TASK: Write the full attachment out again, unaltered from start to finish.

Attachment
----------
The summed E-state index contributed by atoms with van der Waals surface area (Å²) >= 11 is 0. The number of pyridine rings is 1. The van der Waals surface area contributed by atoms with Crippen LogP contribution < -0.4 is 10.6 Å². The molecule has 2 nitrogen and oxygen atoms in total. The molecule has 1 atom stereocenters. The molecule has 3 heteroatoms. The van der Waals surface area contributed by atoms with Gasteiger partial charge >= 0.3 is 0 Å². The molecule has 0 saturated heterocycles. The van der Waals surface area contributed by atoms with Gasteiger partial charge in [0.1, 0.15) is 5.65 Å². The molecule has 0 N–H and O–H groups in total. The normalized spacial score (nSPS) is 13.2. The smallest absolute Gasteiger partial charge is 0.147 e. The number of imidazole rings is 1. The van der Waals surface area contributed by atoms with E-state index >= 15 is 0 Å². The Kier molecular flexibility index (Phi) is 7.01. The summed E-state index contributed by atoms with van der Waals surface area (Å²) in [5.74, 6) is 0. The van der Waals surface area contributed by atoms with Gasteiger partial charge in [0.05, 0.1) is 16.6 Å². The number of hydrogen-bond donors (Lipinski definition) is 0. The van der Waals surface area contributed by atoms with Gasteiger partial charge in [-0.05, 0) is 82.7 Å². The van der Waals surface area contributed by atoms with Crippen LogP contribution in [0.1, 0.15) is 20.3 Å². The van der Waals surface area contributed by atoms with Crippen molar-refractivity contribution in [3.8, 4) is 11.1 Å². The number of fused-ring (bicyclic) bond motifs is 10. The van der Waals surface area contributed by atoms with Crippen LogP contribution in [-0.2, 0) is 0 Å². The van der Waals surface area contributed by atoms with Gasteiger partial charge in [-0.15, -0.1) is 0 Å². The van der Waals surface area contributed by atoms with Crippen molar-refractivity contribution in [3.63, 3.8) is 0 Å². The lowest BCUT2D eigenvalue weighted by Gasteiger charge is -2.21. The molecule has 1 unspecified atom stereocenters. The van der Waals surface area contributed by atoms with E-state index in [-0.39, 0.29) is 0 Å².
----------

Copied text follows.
The summed E-state index contributed by atoms with van der Waals surface area (Å²) >= 11 is 0. The number of pyridine rings is 1. The van der Waals surface area contributed by atoms with Crippen LogP contribution < -0.4 is 10.6 Å². The molecule has 2 nitrogen and oxygen atoms in total. The molecule has 1 atom stereocenters. The molecule has 3 heteroatoms. The van der Waals surface area contributed by atoms with Gasteiger partial charge >= 0.3 is 0 Å². The molecule has 0 saturated heterocycles. The van der Waals surface area contributed by atoms with Gasteiger partial charge in [0.1, 0.15) is 5.65 Å². The molecule has 0 N–H and O–H groups in total. The normalized spacial score (nSPS) is 13.2. The smallest absolute Gasteiger partial charge is 0.147 e. The number of imidazole rings is 1. The van der Waals surface area contributed by atoms with E-state index >= 15 is 0 Å². The Kier molecular flexibility index (Phi) is 7.01. The summed E-state index contributed by atoms with van der Waals surface area (Å²) in [5.74, 6) is 0. The van der Waals surface area contributed by atoms with Gasteiger partial charge in [0.05, 0.1) is 16.6 Å². The number of hydrogen-bond donors (Lipinski definition) is 0. The van der Waals surface area contributed by atoms with Gasteiger partial charge in [-0.05, 0) is 82.7 Å². The van der Waals surface area contributed by atoms with Crippen LogP contribution in [0.1, 0.15) is 20.3 Å². The van der Waals surface area contributed by atoms with Crippen molar-refractivity contribution in [3.8, 4) is 11.1 Å². The number of fused-ring (bicyclic) bond motifs is 10. The van der Waals surface area contributed by atoms with Crippen LogP contribution in [-0.2, 0) is 0 Å². The van der Waals surface area contributed by atoms with Gasteiger partial charge in [-0.15, -0.1) is 0 Å². The van der Waals surface area contributed by atoms with Crippen molar-refractivity contribution in [3.63, 3.8) is 0 Å². The lowest BCUT2D eigenvalue weighted by Gasteiger charge is -2.21. The molecule has 1 unspecified atom stereocenters. The van der Waals surface area contributed by atoms with E-state index in [-0.39, 0.29) is 0 Å².